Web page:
Shell-Deloitte report says road freight sector is closer to decarbonisation 'tipping point' than many expect
A new report from Shell and Deloitte based on interviews with over 150 road freight sector executives and experts across 22 countries finds that while the sector is facing several barriers to decarbonisation it is close to an inflection point due to increasing regulatory and market pressure, and that it will evolve faster than many expect.
The report - 'Decarbonising Road Freight: Getting into Gear' - offers a detailed 10-year roadmap with 22 solutions aimed at addressing the economic, technical, regulatory and organisational factors influencing the sector’s ability to decarbonise.
The report finds that more than 70% of study participants view hydrogen fuel cell electric vehicles and battery electric vehicles as the most viable long term zero emission heavy duty truck technologies, and many believe these trucks will become commercially viable in the next 5 to 10 years.
The key highlights from the industry perspectives report include:
To meet the goal of the Paris agreement, absolute emissions from global road freight need to decline almost 60% by 2050 versus a 2018 baseline, despite an expected doubling of road freight volume over the same period.
80% of study participants perceive a lack of regulatory incentives and the complexity of infrastructure replacement to be major barriers to decarbonisation, while 70% see limited demand from customers as a major barrier.
Although not yet commercially viable, most study participants agree that the technologies to decarbonise road freight exist, and truck manufacturers are already developing hydrogen fuel cell electric vehicles and battery electric vehicles.
Companies should begin prioritising the replacement of trucks and buses in viable short-range and urban duty cycles using available zero emission hydrogen fuel cell electric vehicles and battery electric vehicles.
Through coalitions and partnerships, industry players should increase the deployment of zero-emission trucks and fuels in regional clusters and along high-traffic corridors.
Low emission fuels such as liquified natural gas (LNG), bioLNG, compressed natural gas and biodiesel should be commercialised quickly around existing points of supply, but not where they could disrupt the deployment of zero emission solutions.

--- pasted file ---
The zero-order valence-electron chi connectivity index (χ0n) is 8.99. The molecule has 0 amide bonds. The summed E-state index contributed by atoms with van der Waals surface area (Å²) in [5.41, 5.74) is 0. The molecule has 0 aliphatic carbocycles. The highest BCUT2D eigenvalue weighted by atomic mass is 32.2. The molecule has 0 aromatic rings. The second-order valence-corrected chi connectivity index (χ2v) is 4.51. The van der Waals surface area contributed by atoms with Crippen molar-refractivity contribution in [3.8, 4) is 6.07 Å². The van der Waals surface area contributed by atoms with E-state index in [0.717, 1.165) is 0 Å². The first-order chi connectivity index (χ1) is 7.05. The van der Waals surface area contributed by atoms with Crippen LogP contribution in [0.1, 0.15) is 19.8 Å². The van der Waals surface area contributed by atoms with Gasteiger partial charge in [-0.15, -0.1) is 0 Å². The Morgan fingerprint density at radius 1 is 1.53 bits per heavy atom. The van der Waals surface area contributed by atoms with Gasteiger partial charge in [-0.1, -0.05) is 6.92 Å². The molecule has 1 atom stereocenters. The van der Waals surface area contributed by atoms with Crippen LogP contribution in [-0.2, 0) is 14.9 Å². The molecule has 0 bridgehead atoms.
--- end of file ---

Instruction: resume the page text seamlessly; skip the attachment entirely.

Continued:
Immediate emission reductions can be achieved for fleets with diesel powered trucks by improving truck design, employing digital solutions to optimise fleet management and using higher quality fuels and lubricants.
Carlos Maurer, Executive Vice President of Sectors and Decarbonisation at Shell said: “The next 10 years will be critically important for the road freight sector to introduce zero emission vehicles into the global fleet, and it is very encouraging that road freight leaders have already begun to align on a technology pathway.
“We believe that once produced at scale, hydrogen will likely be the more cost-effective and viable pathway to net zero emissions for heavy duty and long-route medium duty vehicles, and electric mobility will do the same for light duty and short-route medium duty vehicles. Shell has already begun taking steps to make these energy solutions available to customers and we are partnering with others to expand these efforts.”
Related News: The international NGO, the International Council on Clean Transportation (ICCT) says that the monitoring of on-board fuel consumption metering (OBFCM) data is needed to prevent a growing gap between the certified and real-world CO2 emissions from trucks. This can only be achieved, ICCT says, if regulation mandates a certain accuracy for the OBFCM methods in real-world operation. The first step in achieving this is to determine a reference method against which the on-road accuracy of the OBFCM methods will be validated. For more details on how the ICCT recommends that this gap can be closed see this link.
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